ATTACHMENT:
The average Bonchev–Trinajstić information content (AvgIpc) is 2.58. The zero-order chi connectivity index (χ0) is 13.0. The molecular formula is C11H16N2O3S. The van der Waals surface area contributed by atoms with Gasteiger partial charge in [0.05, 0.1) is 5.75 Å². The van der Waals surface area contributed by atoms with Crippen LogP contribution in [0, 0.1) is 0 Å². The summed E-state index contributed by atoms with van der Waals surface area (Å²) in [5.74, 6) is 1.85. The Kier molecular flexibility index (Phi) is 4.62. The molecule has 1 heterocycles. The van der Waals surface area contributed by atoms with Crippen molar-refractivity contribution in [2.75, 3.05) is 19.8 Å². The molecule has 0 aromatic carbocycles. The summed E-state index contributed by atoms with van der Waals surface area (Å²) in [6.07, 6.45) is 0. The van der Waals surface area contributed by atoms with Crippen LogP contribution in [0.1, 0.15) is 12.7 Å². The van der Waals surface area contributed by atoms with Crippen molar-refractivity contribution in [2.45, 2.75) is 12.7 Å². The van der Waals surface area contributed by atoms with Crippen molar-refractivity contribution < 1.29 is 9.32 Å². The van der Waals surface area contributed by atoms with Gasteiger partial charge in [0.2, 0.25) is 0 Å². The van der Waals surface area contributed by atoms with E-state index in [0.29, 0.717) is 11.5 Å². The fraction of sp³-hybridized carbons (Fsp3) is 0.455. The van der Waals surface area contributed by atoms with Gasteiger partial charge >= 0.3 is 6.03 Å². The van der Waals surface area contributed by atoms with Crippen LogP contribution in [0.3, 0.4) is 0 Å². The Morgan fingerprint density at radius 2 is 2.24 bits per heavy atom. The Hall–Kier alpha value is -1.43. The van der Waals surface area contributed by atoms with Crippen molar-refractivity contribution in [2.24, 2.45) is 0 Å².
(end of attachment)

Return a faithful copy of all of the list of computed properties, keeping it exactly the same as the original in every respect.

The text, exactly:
The average Bonchev–Trinajstić information content (AvgIpc) is 2.58. The zero-order chi connectivity index (χ0) is 13.0. The molecular formula is C11H16N2O3S. The van der Waals surface area contributed by atoms with Gasteiger partial charge in [0.05, 0.1) is 5.75 Å². The van der Waals surface area contributed by atoms with Crippen LogP contribution in [0, 0.1) is 0 Å². The summed E-state index contributed by atoms with van der Waals surface area (Å²) in [5.74, 6) is 1.85. The Kier molecular flexibility index (Phi) is 4.62. The molecule has 1 heterocycles. The van der Waals surface area contributed by atoms with Crippen molar-refractivity contribution in [2.75, 3.05) is 19.8 Å². The molecule has 0 aromatic carbocycles. The summed E-state index contributed by atoms with van der Waals surface area (Å²) in [6.07, 6.45) is 0. The van der Waals surface area contributed by atoms with Crippen LogP contribution in [0.1, 0.15) is 12.7 Å². The van der Waals surface area contributed by atoms with Crippen molar-refractivity contribution in [2.45, 2.75) is 12.7 Å². The van der Waals surface area contributed by atoms with Crippen molar-refractivity contribution < 1.29 is 9.32 Å². The van der Waals surface area contributed by atoms with Gasteiger partial charge in [0.2, 0.25) is 0 Å². The van der Waals surface area contributed by atoms with E-state index in [0.29, 0.717) is 11.5 Å². The fraction of sp³-hybridized carbons (Fsp3) is 0.455. The van der Waals surface area contributed by atoms with Gasteiger partial charge >= 0.3 is 6.03 Å². The van der Waals surface area contributed by atoms with Crippen LogP contribution in [0.3, 0.4) is 0 Å². The Morgan fingerprint density at radius 2 is 2.24 bits per heavy atom. The Hall–Kier alpha value is -1.43. The van der Waals surface area contributed by atoms with Crippen molar-refractivity contribution in [2.24, 2.45) is 0 Å².